The transition from elementary to secondary school (middle school and beyond) and the differences between what an ASB is responsible for vs. a PTSO cause the most questions for parents. In the simplest terms, the interests and rights of students in K-6 schools are almost exclusively managed by the PTSO and School Administration; in secondary schools, students are given rights to fundraise and spend money in new and empowering ways, still with clear guidelines from the state. Some of what, in elementary school, used to be the purview of the principal and the PTSO is now the responsibility of the students and their governing body.
The following explanation is taken directly from The Associated Student Body Accounting Manual, Fraud Prevention Guide and Desk Reference published by the Fiscal Crisis and Management Assistance Team (FCMAT). As you read the following explanation, please keep in mind that Middletown’s ASB as a secondary school is considered an “Organized ASB” and thus follows the guidelines and expectations prescribed for such schools under the California Education Code.
ASB organizations are classified as either organized or unorganized. There are some differences in procedures between organized and unorganized ASB organizations. In general, unorganized ASBs are those in which the students do not govern the ASB organization, and organized ASBs are those in which the students organize their activities around student clubs and a student council. The requirements for unorganized ASBs are generally not as complex or specific as for organized ASBs.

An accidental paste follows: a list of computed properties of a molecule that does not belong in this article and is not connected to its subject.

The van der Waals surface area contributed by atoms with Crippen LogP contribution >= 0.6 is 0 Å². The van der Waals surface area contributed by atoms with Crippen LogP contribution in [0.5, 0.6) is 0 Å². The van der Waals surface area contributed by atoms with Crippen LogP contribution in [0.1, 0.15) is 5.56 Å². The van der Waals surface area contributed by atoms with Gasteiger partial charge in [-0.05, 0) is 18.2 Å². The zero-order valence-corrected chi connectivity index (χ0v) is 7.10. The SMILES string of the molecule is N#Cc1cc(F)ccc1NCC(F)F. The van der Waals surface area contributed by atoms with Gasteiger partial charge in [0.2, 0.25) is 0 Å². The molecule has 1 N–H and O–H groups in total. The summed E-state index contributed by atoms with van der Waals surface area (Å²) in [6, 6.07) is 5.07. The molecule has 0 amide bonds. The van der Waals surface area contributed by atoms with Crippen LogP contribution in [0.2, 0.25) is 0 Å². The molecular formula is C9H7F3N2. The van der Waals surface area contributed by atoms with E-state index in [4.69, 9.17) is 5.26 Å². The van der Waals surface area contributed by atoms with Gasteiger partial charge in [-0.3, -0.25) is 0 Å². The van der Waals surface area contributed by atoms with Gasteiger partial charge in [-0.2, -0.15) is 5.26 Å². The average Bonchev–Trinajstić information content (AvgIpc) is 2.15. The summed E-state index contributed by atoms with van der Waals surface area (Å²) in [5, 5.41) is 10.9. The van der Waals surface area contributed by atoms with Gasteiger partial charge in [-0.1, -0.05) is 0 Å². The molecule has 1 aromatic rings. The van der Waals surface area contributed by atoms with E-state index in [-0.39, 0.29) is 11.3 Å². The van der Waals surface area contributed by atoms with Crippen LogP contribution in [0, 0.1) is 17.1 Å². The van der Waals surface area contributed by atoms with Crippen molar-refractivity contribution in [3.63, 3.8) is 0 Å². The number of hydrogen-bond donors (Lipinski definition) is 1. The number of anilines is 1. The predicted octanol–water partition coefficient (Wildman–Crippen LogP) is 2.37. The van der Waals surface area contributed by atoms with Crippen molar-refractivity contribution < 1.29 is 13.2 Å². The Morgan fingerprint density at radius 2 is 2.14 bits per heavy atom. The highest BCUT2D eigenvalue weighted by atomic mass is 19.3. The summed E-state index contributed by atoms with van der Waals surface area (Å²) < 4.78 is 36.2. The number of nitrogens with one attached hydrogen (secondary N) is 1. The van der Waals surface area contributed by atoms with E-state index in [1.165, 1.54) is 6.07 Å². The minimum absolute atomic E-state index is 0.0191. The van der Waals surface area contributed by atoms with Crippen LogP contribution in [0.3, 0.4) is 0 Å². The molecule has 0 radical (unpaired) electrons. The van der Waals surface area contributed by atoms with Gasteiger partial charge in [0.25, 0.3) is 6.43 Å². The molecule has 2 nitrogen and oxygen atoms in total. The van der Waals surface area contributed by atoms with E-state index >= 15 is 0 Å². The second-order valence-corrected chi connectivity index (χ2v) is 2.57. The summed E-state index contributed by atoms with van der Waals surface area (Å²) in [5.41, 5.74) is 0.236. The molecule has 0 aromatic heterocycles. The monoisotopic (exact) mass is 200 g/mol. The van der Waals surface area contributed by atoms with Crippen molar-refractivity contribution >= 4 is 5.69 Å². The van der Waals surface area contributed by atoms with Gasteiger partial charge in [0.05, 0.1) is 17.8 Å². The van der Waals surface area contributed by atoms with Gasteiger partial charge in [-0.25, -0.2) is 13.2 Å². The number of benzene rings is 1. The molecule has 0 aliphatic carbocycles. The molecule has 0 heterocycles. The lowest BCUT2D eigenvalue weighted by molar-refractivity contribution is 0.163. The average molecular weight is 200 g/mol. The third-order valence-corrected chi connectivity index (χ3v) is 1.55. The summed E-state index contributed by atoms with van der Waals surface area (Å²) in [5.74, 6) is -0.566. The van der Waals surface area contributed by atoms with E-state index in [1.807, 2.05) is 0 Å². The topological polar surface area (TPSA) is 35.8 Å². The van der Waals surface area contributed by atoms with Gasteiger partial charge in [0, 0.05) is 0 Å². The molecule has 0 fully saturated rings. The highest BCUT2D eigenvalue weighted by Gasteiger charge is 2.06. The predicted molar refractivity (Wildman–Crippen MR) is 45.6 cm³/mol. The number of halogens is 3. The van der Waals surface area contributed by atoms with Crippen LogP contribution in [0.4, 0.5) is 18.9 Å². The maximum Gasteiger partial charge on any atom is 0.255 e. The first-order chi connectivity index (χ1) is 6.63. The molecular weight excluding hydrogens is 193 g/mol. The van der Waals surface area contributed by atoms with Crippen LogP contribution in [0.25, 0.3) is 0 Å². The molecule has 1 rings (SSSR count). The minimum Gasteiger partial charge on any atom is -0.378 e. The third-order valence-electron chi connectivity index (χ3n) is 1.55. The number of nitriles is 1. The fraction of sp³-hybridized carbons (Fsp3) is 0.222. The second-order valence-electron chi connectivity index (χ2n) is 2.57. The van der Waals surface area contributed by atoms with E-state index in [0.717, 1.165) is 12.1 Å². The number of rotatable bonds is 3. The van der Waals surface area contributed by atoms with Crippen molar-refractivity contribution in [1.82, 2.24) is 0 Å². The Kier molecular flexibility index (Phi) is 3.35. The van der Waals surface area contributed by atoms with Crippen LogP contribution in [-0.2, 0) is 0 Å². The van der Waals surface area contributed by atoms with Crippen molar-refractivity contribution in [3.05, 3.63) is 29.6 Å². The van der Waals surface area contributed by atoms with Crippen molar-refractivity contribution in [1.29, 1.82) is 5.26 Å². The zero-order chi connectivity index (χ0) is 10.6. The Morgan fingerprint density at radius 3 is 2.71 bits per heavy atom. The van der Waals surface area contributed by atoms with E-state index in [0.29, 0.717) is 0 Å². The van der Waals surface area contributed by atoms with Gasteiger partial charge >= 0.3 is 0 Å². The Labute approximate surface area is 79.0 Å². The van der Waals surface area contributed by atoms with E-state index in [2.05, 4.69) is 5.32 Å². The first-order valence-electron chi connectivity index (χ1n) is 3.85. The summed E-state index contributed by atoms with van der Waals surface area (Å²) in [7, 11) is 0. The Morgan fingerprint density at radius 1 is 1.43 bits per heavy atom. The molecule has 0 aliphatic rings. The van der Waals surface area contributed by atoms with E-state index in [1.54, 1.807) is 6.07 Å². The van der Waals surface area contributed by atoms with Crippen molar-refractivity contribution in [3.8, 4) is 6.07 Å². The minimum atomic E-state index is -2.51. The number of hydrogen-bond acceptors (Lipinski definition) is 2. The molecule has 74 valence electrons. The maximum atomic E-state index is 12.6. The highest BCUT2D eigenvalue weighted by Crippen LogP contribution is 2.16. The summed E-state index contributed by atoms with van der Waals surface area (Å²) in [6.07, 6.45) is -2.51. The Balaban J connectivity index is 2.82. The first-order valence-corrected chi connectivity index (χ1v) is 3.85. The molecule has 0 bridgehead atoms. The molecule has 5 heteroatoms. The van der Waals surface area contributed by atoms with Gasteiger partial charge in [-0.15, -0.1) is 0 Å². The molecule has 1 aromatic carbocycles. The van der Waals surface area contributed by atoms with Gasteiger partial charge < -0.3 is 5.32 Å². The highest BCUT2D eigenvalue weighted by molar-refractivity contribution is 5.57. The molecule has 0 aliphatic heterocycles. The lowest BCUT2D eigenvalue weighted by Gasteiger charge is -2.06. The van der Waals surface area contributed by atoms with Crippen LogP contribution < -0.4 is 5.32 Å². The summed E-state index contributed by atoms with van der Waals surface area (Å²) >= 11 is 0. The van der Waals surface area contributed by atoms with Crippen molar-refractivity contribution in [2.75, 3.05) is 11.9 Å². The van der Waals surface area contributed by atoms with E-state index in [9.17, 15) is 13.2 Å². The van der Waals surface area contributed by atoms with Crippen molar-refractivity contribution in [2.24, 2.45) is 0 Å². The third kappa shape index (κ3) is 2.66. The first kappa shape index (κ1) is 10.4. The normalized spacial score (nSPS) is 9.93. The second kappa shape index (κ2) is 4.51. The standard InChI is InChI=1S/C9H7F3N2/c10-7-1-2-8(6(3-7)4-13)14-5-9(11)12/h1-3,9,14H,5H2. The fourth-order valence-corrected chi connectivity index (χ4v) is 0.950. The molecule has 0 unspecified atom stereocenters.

Elementary/Unorganized ASB Schools
In elementary schools, the ASB organization is called unorganized because as a rule, the students do not govern the ASB organization. Usually there is only the primary student body organization and no additional clubs with a more focused agenda. Adult education, continuation, special education, regional occupational programs (ROPs) and K-8 schools are also considered to have unorganized ASBs.
Although students in unorganized ASBs raise funds, they usually have more limited involvement in making decisions about the fund-raising events and how the funds are to be spent. The governing board delegates the authority to oversee the raising and spending of funds to the principal/site administrator or another school employee, who is able to make all of the decisions related to the ASB operations and funds.
Secondary/Organized ASB Schools
Student organizations in middle, junior and high schools are called organized because the students organize their activities around student clubs and a student council. At both community colleges and secondary schools, there is oversight by district administration and advisors.
Organized ASBs normally have individual clubs under the primary student body organization, each with its own focus and organizational requirements. Students in organized ASBs are primarily responsible for their organizations; the student council and student club leaders hold formal meetings, develop budgets, plan fund-raisers, decide how the funds will be spent, and approve payments. The students make the decisions; the school administration, ASB bookkeeper and club advisor(s) assist and advise.
To this end, Middletown’s ASB as a secondary school is considered an “Organized ASB” and thus follows the guidelines and expectations prescribed for such schools under the California Education Code.